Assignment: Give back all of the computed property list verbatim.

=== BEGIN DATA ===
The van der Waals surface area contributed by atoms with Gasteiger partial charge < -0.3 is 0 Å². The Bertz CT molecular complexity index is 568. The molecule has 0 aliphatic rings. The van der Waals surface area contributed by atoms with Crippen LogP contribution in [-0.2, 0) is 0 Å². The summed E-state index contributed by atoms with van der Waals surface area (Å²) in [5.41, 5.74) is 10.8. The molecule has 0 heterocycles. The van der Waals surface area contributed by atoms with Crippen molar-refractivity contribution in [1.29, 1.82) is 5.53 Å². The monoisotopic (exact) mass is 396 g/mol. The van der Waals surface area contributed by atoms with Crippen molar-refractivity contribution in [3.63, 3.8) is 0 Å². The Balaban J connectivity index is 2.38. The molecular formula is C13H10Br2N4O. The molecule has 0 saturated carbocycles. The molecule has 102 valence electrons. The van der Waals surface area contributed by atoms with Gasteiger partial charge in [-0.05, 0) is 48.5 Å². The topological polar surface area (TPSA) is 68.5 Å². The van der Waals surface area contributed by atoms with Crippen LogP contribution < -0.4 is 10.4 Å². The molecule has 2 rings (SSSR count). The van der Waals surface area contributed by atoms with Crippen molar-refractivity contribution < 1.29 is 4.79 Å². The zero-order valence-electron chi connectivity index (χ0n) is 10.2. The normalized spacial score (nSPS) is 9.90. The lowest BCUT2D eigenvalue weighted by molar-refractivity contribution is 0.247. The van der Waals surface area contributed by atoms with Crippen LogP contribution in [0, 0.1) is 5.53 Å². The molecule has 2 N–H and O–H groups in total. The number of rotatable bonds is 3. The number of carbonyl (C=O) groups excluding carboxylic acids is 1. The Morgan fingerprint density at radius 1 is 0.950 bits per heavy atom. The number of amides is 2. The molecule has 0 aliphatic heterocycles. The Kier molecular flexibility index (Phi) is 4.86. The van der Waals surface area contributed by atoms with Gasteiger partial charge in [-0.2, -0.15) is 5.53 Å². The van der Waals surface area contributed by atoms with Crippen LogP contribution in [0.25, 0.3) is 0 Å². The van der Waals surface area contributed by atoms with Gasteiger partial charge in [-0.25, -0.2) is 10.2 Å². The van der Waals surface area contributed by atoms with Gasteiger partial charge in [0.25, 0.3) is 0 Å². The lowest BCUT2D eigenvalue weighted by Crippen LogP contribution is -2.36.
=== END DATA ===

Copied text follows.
The van der Waals surface area contributed by atoms with Gasteiger partial charge < -0.3 is 0 Å². The Bertz CT molecular complexity index is 568. The molecule has 0 aliphatic rings. The van der Waals surface area contributed by atoms with Crippen LogP contribution in [-0.2, 0) is 0 Å². The summed E-state index contributed by atoms with van der Waals surface area (Å²) in [5.41, 5.74) is 10.8. The molecule has 0 heterocycles. The van der Waals surface area contributed by atoms with Crippen molar-refractivity contribution in [1.29, 1.82) is 5.53 Å². The monoisotopic (exact) mass is 396 g/mol. The van der Waals surface area contributed by atoms with Crippen molar-refractivity contribution in [3.63, 3.8) is 0 Å². The Balaban J connectivity index is 2.38. The molecular formula is C13H10Br2N4O. The molecule has 0 saturated carbocycles. The molecule has 102 valence electrons. The van der Waals surface area contributed by atoms with Gasteiger partial charge in [-0.05, 0) is 48.5 Å². The topological polar surface area (TPSA) is 68.5 Å². The van der Waals surface area contributed by atoms with Crippen LogP contribution < -0.4 is 10.4 Å². The molecule has 2 rings (SSSR count). The van der Waals surface area contributed by atoms with Crippen molar-refractivity contribution < 1.29 is 4.79 Å². The zero-order valence-electron chi connectivity index (χ0n) is 10.2. The normalized spacial score (nSPS) is 9.90. The lowest BCUT2D eigenvalue weighted by molar-refractivity contribution is 0.247. The van der Waals surface area contributed by atoms with Crippen LogP contribution in [0, 0.1) is 5.53 Å². The molecule has 2 N–H and O–H groups in total. The number of rotatable bonds is 3. The number of carbonyl (C=O) groups excluding carboxylic acids is 1. The Morgan fingerprint density at radius 1 is 0.950 bits per heavy atom. The number of amides is 2. The molecule has 0 aliphatic heterocycles. The Kier molecular flexibility index (Phi) is 4.86. The van der Waals surface area contributed by atoms with Gasteiger partial charge in [-0.2, -0.15) is 5.53 Å². The van der Waals surface area contributed by atoms with Crippen LogP contribution in [0.25, 0.3) is 0 Å². The van der Waals surface area contributed by atoms with Gasteiger partial charge in [-0.25, -0.2) is 10.2 Å². The van der Waals surface area contributed by atoms with Gasteiger partial charge in [0.25, 0.3) is 0 Å². The lowest BCUT2D eigenvalue weighted by Crippen LogP contribution is -2.36.